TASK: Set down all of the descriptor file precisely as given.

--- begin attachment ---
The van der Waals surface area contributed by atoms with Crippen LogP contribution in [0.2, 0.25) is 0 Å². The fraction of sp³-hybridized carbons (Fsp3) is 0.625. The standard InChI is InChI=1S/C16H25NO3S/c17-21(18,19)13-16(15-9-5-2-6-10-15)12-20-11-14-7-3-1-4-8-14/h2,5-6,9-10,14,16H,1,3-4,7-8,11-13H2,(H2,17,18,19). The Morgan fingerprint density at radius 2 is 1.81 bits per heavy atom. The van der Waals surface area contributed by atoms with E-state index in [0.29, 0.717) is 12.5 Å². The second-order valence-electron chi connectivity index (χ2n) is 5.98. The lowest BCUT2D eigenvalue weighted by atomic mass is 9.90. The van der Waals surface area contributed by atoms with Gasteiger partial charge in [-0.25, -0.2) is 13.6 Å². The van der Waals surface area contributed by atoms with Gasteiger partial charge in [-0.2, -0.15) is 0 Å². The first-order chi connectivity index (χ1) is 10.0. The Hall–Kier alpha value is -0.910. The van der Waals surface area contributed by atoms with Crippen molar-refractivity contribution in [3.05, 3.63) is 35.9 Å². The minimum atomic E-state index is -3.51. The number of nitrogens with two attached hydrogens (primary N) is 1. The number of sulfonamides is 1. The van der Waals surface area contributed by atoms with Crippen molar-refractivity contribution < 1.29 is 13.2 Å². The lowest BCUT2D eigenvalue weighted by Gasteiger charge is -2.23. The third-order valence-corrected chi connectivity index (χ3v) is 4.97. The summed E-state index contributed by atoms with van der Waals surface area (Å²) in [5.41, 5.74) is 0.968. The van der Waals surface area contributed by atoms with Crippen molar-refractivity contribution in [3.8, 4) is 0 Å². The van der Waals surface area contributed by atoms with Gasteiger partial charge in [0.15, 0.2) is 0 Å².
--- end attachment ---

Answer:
The van der Waals surface area contributed by atoms with Crippen LogP contribution in [0.2, 0.25) is 0 Å². The fraction of sp³-hybridized carbons (Fsp3) is 0.625. The standard InChI is InChI=1S/C16H25NO3S/c17-21(18,19)13-16(15-9-5-2-6-10-15)12-20-11-14-7-3-1-4-8-14/h2,5-6,9-10,14,16H,1,3-4,7-8,11-13H2,(H2,17,18,19). The Morgan fingerprint density at radius 2 is 1.81 bits per heavy atom. The van der Waals surface area contributed by atoms with E-state index in [0.29, 0.717) is 12.5 Å². The second-order valence-electron chi connectivity index (χ2n) is 5.98. The lowest BCUT2D eigenvalue weighted by atomic mass is 9.90. The van der Waals surface area contributed by atoms with Gasteiger partial charge in [-0.25, -0.2) is 13.6 Å². The van der Waals surface area contributed by atoms with Gasteiger partial charge in [-0.2, -0.15) is 0 Å². The first-order chi connectivity index (χ1) is 10.0. The Hall–Kier alpha value is -0.910. The van der Waals surface area contributed by atoms with Crippen molar-refractivity contribution in [3.05, 3.63) is 35.9 Å². The minimum atomic E-state index is -3.51. The number of nitrogens with two attached hydrogens (primary N) is 1. The number of sulfonamides is 1. The van der Waals surface area contributed by atoms with Crippen molar-refractivity contribution < 1.29 is 13.2 Å². The lowest BCUT2D eigenvalue weighted by Gasteiger charge is -2.23. The third-order valence-corrected chi connectivity index (χ3v) is 4.97. The summed E-state index contributed by atoms with van der Waals surface area (Å²) in [5.41, 5.74) is 0.968. The van der Waals surface area contributed by atoms with Crippen molar-refractivity contribution in [3.8, 4) is 0 Å². The van der Waals surface area contributed by atoms with Gasteiger partial charge in [0.15, 0.2) is 0 Å².